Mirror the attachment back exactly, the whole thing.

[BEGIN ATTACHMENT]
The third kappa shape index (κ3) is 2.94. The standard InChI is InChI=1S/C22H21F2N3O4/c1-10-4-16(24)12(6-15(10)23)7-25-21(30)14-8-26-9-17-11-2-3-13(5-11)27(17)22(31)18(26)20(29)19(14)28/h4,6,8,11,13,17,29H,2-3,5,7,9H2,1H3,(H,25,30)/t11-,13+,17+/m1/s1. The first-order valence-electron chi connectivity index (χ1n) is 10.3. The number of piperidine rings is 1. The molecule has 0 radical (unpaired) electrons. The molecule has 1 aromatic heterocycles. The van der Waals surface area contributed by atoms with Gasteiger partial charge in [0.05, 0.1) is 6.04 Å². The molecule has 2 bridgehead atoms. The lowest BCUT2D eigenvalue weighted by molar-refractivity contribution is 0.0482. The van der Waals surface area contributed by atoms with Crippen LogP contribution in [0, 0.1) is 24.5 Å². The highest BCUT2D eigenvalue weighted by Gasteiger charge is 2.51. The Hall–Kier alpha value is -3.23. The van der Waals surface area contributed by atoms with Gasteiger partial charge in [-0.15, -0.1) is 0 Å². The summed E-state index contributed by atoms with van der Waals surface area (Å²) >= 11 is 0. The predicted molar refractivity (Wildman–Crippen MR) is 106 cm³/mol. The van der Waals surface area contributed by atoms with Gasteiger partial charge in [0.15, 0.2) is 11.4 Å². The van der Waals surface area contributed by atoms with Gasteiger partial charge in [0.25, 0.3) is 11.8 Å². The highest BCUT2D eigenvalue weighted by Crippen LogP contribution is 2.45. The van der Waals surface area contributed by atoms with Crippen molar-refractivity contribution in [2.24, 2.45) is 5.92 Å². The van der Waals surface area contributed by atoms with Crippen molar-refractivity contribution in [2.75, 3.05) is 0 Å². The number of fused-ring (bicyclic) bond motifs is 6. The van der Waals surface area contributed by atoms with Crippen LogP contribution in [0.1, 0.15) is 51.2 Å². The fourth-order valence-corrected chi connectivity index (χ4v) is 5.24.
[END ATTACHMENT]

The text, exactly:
The third kappa shape index (κ3) is 2.94. The standard InChI is InChI=1S/C22H21F2N3O4/c1-10-4-16(24)12(6-15(10)23)7-25-21(30)14-8-26-9-17-11-2-3-13(5-11)27(17)22(31)18(26)20(29)19(14)28/h4,6,8,11,13,17,29H,2-3,5,7,9H2,1H3,(H,25,30)/t11-,13+,17+/m1/s1. The first-order valence-electron chi connectivity index (χ1n) is 10.3. The number of piperidine rings is 1. The molecule has 0 radical (unpaired) electrons. The molecule has 1 aromatic heterocycles. The van der Waals surface area contributed by atoms with Gasteiger partial charge in [0.05, 0.1) is 6.04 Å². The molecule has 2 bridgehead atoms. The lowest BCUT2D eigenvalue weighted by molar-refractivity contribution is 0.0482. The van der Waals surface area contributed by atoms with Crippen LogP contribution in [0, 0.1) is 24.5 Å². The highest BCUT2D eigenvalue weighted by Gasteiger charge is 2.51. The Hall–Kier alpha value is -3.23. The van der Waals surface area contributed by atoms with Gasteiger partial charge in [-0.15, -0.1) is 0 Å². The summed E-state index contributed by atoms with van der Waals surface area (Å²) >= 11 is 0. The predicted molar refractivity (Wildman–Crippen MR) is 106 cm³/mol. The van der Waals surface area contributed by atoms with Gasteiger partial charge in [0.15, 0.2) is 11.4 Å². The van der Waals surface area contributed by atoms with Gasteiger partial charge in [0.25, 0.3) is 11.8 Å². The highest BCUT2D eigenvalue weighted by Crippen LogP contribution is 2.45. The van der Waals surface area contributed by atoms with Crippen molar-refractivity contribution in [2.24, 2.45) is 5.92 Å². The van der Waals surface area contributed by atoms with Crippen molar-refractivity contribution in [2.75, 3.05) is 0 Å². The number of fused-ring (bicyclic) bond motifs is 6. The van der Waals surface area contributed by atoms with Crippen LogP contribution in [0.1, 0.15) is 51.2 Å². The fourth-order valence-corrected chi connectivity index (χ4v) is 5.24.